Monday, August 30, 2010
Mixing the cob is the nasty part. Slinging around the sand and clay, then spending more than an hour (yes, that's how long it takes when your helpers get busy with other things) mixing the stuff together with water and straw. It would probably be a fifteen minute job with a helper or two, but the ergonomics just don't work solo. I'll count it as my cross-training for today. My core workout plus aerobics.
Weather was nasty and blowy today. Cool and fall-like, threatening rain on and off, lots of wind. I rigged a tarp over the oven so I could continue working, and ultimately to allow it to dry a bit more easily.
The cob went on really easily and much faster than the first layer. It's a bit softer and wetter, so much more forgiving in the hands, and there's no worry about pushing the wrong way and collapsing the sand. The thermal layer had firmed up enough that one can push freely into it.
You can see the two layers where the doorway is. The inner one is a bit darker because it's dried out a bit. The wall of the oven is now 6" (15 cm) thick. We'll be adding another 3-4" by the time we're done. If you compare this photo to that of the sand dome in my earlier post, you'll see how much it's grown already. It's mind-boggling how much mass is involved in the oven. There were three loads of rocks, each a couple of hundred pounds, plus four wheelbarrows full of mortar. Then at least eight almost-too-heavy-to-push wheelbarrows full of drainage material inside the ring of rocks. So far for the walls: two garbage cans full of sand, a 50 pounds or so of clay, and water to wet it all. And we're only about half way done building the walls of the oven. I guess they don't call it a thermal mass oven for nothing!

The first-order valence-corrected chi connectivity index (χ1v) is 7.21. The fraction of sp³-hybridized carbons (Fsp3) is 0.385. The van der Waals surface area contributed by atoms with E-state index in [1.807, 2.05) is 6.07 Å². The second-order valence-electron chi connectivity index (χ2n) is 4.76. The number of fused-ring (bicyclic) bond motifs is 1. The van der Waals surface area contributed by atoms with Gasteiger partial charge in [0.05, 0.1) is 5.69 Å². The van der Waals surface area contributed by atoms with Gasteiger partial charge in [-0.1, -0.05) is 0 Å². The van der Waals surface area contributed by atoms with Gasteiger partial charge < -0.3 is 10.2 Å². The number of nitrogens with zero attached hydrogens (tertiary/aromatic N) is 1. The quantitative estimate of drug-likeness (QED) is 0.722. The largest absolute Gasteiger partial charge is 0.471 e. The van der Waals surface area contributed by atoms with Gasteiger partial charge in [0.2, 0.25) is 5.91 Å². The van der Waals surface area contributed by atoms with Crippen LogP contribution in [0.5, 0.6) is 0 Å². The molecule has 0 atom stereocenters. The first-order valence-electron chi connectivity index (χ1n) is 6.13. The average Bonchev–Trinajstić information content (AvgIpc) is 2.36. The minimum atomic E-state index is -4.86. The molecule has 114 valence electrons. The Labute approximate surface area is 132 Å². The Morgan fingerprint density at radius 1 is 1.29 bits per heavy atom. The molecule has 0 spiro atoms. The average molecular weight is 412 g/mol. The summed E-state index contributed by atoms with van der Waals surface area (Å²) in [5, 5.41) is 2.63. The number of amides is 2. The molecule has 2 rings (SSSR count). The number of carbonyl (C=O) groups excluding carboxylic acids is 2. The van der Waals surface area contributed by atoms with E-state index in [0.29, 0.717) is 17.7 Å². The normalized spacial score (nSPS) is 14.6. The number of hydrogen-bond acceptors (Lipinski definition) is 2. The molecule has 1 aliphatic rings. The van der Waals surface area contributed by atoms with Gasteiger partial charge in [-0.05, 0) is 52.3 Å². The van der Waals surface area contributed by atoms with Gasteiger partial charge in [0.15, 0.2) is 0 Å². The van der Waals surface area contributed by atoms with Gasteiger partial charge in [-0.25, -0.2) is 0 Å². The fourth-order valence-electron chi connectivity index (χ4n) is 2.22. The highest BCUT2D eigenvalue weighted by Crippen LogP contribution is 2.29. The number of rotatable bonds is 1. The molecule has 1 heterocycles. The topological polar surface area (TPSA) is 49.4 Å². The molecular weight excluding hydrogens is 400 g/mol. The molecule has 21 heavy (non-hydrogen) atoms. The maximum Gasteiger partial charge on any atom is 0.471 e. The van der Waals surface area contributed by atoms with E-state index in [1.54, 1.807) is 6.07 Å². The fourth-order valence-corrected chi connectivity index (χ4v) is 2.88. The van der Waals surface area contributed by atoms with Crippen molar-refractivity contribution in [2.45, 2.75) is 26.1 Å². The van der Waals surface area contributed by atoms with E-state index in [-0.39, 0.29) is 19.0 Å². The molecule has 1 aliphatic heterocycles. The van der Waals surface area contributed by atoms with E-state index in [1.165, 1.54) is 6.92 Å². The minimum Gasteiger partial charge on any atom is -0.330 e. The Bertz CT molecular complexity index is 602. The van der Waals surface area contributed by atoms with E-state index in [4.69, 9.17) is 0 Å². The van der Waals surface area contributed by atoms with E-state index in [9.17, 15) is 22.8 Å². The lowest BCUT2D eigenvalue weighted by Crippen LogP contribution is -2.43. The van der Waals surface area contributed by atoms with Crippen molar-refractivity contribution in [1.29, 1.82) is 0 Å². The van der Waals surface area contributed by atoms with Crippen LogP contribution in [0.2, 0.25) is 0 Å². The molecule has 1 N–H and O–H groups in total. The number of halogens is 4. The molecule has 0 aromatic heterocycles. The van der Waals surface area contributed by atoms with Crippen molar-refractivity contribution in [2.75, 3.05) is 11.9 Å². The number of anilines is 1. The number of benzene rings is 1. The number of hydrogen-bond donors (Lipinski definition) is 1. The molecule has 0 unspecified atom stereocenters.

I also enlarged the doorway today. It's now almost the width of the four firebricks that form the apron, to allow passage of our family's standard 14" pizza. Which is most important.
I have been looking at oven tools. We'll need a coal rake, a scuffle and a peel. The coal rake sweeps the coals of the fire out the door into a metal bucket. The scuffle is a bunch of wet rags attached by a swivel pin to a long pole: it's used for cleaning the oven floor of ashes prior to starting to bake. And a peel is like a giant long-handled spatula, used to insert and remove whatever you're baking from the inside of the hot oven. My resident blacksmith/carpenter should be able to make these for us.
Earth ovens take many weeks to dry out. You can speed drying by firing them, but then they're prone to cracking. Which is pretty much mostly a cosmetic issue, and can be fixed with more cob. I'm hoping we'll get a sunny warm September. Then maybe in October we can fire it up.
Labels: Backyard doings